Day 3: Myrdal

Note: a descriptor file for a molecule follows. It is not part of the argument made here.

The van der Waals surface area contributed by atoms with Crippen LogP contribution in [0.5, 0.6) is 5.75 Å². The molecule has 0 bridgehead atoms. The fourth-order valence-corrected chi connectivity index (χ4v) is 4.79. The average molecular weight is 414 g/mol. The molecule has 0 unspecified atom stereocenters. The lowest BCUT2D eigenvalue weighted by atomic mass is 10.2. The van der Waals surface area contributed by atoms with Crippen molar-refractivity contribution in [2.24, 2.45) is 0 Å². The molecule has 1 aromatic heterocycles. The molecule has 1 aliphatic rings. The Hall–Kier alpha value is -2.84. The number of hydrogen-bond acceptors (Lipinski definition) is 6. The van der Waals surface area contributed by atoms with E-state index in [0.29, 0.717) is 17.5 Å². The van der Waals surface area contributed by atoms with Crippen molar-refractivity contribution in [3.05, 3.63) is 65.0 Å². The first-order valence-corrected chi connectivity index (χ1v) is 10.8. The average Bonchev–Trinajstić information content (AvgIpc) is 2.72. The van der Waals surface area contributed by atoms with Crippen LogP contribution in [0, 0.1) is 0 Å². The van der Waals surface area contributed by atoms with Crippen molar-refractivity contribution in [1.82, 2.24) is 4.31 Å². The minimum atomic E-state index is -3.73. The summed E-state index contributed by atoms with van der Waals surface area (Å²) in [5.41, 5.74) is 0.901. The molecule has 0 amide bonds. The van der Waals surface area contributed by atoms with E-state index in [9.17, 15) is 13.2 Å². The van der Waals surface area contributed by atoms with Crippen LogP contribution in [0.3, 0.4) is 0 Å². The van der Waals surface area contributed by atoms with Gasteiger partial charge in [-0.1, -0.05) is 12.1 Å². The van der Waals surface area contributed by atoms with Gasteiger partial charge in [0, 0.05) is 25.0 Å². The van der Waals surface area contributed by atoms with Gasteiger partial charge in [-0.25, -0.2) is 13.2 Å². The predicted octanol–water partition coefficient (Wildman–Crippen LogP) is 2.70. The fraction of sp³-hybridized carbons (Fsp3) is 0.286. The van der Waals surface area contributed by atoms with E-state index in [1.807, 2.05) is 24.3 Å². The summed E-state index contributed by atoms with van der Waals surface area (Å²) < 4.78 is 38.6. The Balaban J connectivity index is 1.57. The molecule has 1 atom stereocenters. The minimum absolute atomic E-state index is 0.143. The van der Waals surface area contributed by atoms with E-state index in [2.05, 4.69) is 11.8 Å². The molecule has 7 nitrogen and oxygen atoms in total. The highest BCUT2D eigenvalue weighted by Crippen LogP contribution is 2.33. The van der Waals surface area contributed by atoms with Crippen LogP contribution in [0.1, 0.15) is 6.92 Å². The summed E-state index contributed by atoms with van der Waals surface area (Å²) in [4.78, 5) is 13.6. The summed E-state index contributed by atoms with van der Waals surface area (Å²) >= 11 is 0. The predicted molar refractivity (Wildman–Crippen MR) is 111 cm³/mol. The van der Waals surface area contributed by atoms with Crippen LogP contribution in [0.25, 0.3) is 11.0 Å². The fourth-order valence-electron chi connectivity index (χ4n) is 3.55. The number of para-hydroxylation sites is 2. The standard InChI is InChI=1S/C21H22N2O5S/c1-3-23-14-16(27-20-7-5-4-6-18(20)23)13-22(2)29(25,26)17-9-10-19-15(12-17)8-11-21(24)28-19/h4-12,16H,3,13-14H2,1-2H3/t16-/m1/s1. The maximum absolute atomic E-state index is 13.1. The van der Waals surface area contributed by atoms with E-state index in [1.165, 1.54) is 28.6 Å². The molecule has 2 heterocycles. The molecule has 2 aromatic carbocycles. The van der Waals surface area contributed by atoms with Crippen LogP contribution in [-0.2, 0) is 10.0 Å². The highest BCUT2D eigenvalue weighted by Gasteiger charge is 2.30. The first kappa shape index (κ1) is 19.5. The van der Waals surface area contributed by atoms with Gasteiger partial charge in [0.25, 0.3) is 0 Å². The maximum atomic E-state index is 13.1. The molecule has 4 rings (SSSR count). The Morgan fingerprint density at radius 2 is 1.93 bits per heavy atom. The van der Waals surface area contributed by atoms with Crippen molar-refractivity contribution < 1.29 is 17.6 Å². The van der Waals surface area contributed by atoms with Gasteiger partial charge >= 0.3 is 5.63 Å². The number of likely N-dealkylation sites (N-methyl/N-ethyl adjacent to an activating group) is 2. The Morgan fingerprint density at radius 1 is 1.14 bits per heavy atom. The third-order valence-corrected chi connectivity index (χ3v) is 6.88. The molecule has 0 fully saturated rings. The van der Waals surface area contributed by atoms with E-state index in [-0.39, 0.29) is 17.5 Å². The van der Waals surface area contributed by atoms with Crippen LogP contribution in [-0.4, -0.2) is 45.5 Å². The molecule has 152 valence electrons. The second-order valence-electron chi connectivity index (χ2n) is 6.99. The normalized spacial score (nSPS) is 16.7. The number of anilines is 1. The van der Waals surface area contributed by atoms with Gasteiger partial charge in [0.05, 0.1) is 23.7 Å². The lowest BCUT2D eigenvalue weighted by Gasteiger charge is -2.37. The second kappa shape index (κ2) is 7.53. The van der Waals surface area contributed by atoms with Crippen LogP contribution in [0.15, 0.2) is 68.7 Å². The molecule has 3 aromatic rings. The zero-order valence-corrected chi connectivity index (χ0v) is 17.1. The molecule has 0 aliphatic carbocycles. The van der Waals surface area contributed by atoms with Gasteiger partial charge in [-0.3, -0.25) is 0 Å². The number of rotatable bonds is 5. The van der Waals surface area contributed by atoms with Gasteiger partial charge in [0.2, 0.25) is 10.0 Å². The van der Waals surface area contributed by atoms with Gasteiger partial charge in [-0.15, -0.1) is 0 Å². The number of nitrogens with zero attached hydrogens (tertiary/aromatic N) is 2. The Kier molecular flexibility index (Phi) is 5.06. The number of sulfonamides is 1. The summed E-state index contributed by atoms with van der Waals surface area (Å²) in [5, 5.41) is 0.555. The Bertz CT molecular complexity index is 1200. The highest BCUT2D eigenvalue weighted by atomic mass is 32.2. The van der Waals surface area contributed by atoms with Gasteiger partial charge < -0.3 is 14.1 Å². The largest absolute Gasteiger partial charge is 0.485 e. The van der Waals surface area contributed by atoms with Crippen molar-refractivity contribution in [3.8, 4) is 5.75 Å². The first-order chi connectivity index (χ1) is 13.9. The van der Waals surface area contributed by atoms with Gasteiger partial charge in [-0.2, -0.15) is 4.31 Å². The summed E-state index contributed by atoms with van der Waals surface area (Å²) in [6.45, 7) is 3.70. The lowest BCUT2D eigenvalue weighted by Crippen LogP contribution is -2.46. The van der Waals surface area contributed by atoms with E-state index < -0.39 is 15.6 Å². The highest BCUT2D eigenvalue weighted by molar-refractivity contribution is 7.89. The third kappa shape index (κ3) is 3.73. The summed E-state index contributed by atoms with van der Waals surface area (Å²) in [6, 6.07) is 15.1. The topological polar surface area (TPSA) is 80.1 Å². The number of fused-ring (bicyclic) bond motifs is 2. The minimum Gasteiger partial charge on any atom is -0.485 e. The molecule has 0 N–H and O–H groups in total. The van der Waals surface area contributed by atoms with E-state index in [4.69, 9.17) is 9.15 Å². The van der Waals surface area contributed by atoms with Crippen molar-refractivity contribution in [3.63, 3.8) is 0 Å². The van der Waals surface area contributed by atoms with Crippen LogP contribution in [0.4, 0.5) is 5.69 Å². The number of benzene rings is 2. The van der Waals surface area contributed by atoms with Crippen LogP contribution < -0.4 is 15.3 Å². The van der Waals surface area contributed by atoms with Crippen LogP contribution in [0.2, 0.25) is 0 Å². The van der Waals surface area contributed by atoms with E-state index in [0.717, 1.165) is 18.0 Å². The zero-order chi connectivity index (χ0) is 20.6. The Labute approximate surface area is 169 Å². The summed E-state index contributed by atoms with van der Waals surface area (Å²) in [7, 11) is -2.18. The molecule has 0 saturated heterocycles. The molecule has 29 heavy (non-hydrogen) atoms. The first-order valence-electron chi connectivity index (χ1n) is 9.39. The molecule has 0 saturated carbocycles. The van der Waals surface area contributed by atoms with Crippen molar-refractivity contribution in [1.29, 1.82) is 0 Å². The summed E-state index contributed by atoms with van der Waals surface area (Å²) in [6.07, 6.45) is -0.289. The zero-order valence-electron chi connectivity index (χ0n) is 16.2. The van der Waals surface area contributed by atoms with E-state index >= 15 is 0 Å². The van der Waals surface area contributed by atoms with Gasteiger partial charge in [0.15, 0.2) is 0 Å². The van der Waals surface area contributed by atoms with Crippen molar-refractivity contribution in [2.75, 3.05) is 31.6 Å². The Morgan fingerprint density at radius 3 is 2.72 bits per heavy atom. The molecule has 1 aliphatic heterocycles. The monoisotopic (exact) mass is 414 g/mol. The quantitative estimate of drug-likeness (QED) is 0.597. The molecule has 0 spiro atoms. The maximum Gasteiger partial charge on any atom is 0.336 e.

For today's journey we were retracing part of yesterday's steps, taking the 08.45 bus from Bergen to Flåm. The aim of today was to complete the bit of the 'Norway in a Nutsell' tour which we missed out on yesterday; the railway between Flåm and Myrdal. The weather wasn't quite as good today as it had been yesterday, and so it was fortunate that we had a day of activity which mainly involved being indoors. It was pouring with rain as we left Bergen, and that theme continued as we made our way through the various valleys and tunnels from yesterday. There was one slightly sticky moment when our bus got stuck in a traffic jam outside a tunnel where there were some ongoing road works, but in the end it only resulted in a delay of about 20 minutes and we arrived in Flåm just in time for our trip on the Flåm railway. The Flåm railway is a 20km stretch of track between the small village of Flåm and the even smaller hamlet of Myrdal. So far it doesn't sound very exciting, but Flåm is located at just 2 metres above sea level, while Myrdal is located at 864m, and so the track has a very steep gradient. It's also supposed to be one of the most scenic rail journeys in Europe, so we were excited to give it a try. I was a little bit worried that the train was going to be really busy, but either because it was a fairly rainy Monday in May or because we had chosen a different train to the official one timetabled for the Nutshell tour, we ended up with only a handful of other tourists in our carriage. I had researched online which side of the carriage would be best to sit and the answer seemed to be that it was the right hand side as you travel from Flåm to Myrdal, but actually there were brilliant views on both sides of the train at different points, so it was lucky that the carriage was empty enough for us to switch sides whenever we needed to. The train began climbing quite steeply as soon as it pulled out of the station in Flåm. There was multi-lingual commentary in Norwegian, English and German throughout the journey, which was really useful in telling us what to look out for as we pulled in and out of the various tunnels. One such piece of advice recommended that we look to the right to see this spectacular waterfall. As we travelled further uphill, we were treated to views of increasingly rocky mountains capped with snow. Unfortunately because the sky was white with clouds today as well, it's hard to tell what is snow and what is sky in some of the photos The train continued to pull in and out of tunnels... ...and we had some lovely views back down into the Flåm valley as we turned corners. We lost track of how many waterfalls we saw. About twenty minutes into the journey, our train paused at a small station where there was a passing place for the train coming down the mountain. Then we were off on our way again The higher we climbed the more we were surrounded by snow. One of the most impressive sites which the train commentary pointed out to us was this track winding up the mountain. The highlight of the journey, however, is supposed to be when the train makes a five-minute stop at the Kjosfossen Station, where a special viewing platform has been built across the enormous Kjosfossen waterfall. I had seen some pictures of it online and it looked amazing... but what I hadn't bargained for was that in May it would look like this... Yes, it was 2 May and almost the entire waterfall was completely frozen!! But in some ways perhaps it looks more impressive like this than it does in summer After Kjosfossen, there was only another 15 minutes or so until we reached the final station, Myrdal. As we got nearer and nearer it became so snowy that we could easily have believed that it was Christmas and we were in Lapland again. The brochure for the Flåm railway warns tourists that there isn't a lot to see or do in Myrdal; "the attraction is the journey and not Myrdal", the website explains. They certainly didn't lie when they said there wasn't much there, but the landscape was really beautiful. Improbable as it seems, Myrdal is actually a station on the main railway between Oslo and Bergen. Within a few minutes of getting off our train from Flåm, we were able to get into a normal train on the main Norwegian rail network, which would take us directly back to Bergen. The journey on the main train line was spectacular in itself, as the track descended for another half an hour through the snow, then began to follow the path of a steep gorge. Once back in Bergen, we just had time to grab some food before heading off for the bus back to the airport. There were no difficulties with check-in this time around, and rather amazingly Norwegian Air offer free wi-fi on their flights, so we've been able to update the blog from the skies Norway is definitely not a cheap country and some of the prices on this holiday have definitely made our eyes water, but we have had a brilliant time this weekend and it must surely rank as one of the most beautiful places we have been